Johnson said that for a business Strohauer’s size he took a big risk, “but he helped reduce his risk by focusing on two key aspects: his retail partners and the consumer. He developed retailer partnerships, invested in consumer-friendly packaging and expanded the offering into unique potatoes. Potatoes are America’s favorite vegetable and innovators like Harry Strohauer are helping to ensure it stays that way.”

Strohauer Scouting Regimen

Harry Strohauer is a third-generation potato farmer. In the 70 years the Strohauers have farmed in northern Colorado, the operation has grown to 3,200 acres of potatoes, corn, wheat, onions and other vegetables.

Strohauer Farms recently started growing organic fingerling potatoes to sell under the company’s premium-brand label. The addition of an organic line means Strohauer has had to adapt his scouting regimen to monitor the nutrients and more closely check the size and condition of his potatoes.

“We walk everything twice a week,” Stohauer said. “One time we’re pulling petioles for fertilizer management and the other time we’re digging potatoes looking at the size.”

The farm’s location in northern Colorado has more pressure from pests nematodes and phylids than disease, although early blight has been known to occur. Strohauer’s methodical scouting trips include checking for pest damage and evidence of disease.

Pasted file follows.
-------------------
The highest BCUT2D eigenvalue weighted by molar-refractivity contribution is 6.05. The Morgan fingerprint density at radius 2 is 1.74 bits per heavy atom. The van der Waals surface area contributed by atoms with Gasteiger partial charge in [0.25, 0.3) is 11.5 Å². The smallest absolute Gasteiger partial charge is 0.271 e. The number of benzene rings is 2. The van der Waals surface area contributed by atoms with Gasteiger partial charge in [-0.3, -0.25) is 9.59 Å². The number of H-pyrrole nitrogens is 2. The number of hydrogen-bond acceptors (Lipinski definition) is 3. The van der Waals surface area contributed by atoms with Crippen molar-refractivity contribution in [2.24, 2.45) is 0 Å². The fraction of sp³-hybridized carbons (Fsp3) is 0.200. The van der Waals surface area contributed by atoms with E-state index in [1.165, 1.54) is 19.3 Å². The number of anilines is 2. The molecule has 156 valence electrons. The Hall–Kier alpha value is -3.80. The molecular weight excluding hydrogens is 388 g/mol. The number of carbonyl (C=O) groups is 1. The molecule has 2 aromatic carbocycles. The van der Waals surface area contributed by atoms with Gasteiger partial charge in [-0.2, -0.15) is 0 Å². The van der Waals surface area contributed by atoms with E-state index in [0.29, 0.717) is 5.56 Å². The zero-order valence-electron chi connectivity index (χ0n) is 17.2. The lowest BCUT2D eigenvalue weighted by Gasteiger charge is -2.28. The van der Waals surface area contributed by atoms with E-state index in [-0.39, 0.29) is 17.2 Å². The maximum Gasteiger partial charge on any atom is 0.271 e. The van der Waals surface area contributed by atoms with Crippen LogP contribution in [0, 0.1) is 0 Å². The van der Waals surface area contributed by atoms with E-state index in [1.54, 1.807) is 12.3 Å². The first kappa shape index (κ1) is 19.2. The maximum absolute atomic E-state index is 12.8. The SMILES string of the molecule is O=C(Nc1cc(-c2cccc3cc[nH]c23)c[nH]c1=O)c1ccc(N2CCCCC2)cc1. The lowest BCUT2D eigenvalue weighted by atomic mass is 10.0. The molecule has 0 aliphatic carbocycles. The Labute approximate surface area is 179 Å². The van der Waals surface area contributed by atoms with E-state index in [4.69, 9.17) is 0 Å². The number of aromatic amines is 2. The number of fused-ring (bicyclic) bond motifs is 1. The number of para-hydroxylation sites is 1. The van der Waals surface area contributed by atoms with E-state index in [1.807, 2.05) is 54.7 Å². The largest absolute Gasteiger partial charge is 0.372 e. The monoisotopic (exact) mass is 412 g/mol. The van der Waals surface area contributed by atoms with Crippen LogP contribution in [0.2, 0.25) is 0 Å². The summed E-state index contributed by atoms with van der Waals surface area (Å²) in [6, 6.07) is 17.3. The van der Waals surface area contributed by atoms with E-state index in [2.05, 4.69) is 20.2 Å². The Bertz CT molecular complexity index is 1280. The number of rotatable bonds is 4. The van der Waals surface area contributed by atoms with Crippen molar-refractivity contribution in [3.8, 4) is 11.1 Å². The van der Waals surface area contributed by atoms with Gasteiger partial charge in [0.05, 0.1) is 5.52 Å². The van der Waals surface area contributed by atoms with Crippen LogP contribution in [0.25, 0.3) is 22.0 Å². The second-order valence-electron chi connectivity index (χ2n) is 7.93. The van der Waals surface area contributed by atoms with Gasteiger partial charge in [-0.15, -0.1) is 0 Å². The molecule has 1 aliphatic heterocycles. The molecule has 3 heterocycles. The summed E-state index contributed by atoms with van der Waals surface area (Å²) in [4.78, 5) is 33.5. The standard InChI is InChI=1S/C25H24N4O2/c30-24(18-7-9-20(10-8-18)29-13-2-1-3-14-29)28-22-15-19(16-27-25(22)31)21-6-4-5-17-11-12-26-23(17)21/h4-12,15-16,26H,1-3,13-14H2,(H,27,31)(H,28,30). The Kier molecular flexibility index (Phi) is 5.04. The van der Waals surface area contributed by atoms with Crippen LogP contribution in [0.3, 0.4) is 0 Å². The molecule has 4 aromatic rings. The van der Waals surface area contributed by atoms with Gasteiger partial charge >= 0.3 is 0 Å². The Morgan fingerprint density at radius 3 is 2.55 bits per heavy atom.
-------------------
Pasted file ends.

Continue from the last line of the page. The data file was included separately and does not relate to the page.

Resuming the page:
Because the organic fingerlings are a new crop, Strohauer has been testing the petioles for nutrient levels in the plants, although there’s not much he can spray to correct them, he said. It’s more of a chance for him to see how the plants are taking up the nutrients and so he can compare crops in future seasons. Petiole samples are collected from the same areas in the fields to monitor nutrient uptake throughout the growing season.

Strohauer is not always present on the scouting walk that pulls the petioles, but he’s always present during digging. He’ll randomly dig some plants to see how the fingerlings are developing and what their condition is. The scouting trips become even more important during vine kill, he said. Fingerlings size up quickly, so he has to watch them carefully to make sure they don’t get too big before vine kill. As they size up, he may increase the number of plants he digs or the number of times he goes into the fields to dig.”